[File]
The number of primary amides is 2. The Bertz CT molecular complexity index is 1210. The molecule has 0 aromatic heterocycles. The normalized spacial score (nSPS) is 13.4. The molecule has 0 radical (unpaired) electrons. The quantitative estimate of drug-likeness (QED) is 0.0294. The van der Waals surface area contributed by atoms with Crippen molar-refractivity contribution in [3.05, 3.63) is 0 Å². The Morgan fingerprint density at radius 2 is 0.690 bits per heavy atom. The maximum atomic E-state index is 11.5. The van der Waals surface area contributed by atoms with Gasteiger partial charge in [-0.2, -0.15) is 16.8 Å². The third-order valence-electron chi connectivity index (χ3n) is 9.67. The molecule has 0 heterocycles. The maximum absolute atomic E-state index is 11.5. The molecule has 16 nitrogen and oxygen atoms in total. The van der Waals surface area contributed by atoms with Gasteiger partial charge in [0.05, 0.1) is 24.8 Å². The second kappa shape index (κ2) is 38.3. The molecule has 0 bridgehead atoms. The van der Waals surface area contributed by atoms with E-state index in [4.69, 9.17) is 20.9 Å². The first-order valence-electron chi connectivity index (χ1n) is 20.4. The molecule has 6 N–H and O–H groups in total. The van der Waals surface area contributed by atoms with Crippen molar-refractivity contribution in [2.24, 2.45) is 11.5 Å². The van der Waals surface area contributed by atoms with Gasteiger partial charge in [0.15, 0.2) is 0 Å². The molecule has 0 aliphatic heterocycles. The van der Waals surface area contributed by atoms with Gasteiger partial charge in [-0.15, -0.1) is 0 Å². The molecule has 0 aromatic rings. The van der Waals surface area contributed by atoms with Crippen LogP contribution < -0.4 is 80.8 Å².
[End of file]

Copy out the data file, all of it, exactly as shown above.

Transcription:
The number of primary amides is 2. The Bertz CT molecular complexity index is 1210. The molecule has 0 aromatic heterocycles. The normalized spacial score (nSPS) is 13.4. The molecule has 0 radical (unpaired) electrons. The quantitative estimate of drug-likeness (QED) is 0.0294. The van der Waals surface area contributed by atoms with Crippen molar-refractivity contribution in [3.05, 3.63) is 0 Å². The Morgan fingerprint density at radius 2 is 0.690 bits per heavy atom. The maximum atomic E-state index is 11.5. The van der Waals surface area contributed by atoms with Gasteiger partial charge in [-0.2, -0.15) is 16.8 Å². The third-order valence-electron chi connectivity index (χ3n) is 9.67. The molecule has 0 heterocycles. The maximum absolute atomic E-state index is 11.5. The molecule has 16 nitrogen and oxygen atoms in total. The van der Waals surface area contributed by atoms with Gasteiger partial charge in [0.05, 0.1) is 24.8 Å². The second kappa shape index (κ2) is 38.3. The molecule has 0 bridgehead atoms. The van der Waals surface area contributed by atoms with E-state index in [4.69, 9.17) is 20.9 Å². The first-order valence-electron chi connectivity index (χ1n) is 20.4. The molecule has 6 N–H and O–H groups in total. The van der Waals surface area contributed by atoms with Crippen molar-refractivity contribution in [2.24, 2.45) is 11.5 Å². The van der Waals surface area contributed by atoms with Gasteiger partial charge in [0.15, 0.2) is 0 Å². The molecule has 0 aliphatic heterocycles. The van der Waals surface area contributed by atoms with Gasteiger partial charge in [-0.15, -0.1) is 0 Å². The molecule has 0 aromatic rings. The van der Waals surface area contributed by atoms with Crippen LogP contribution < -0.4 is 80.8 Å².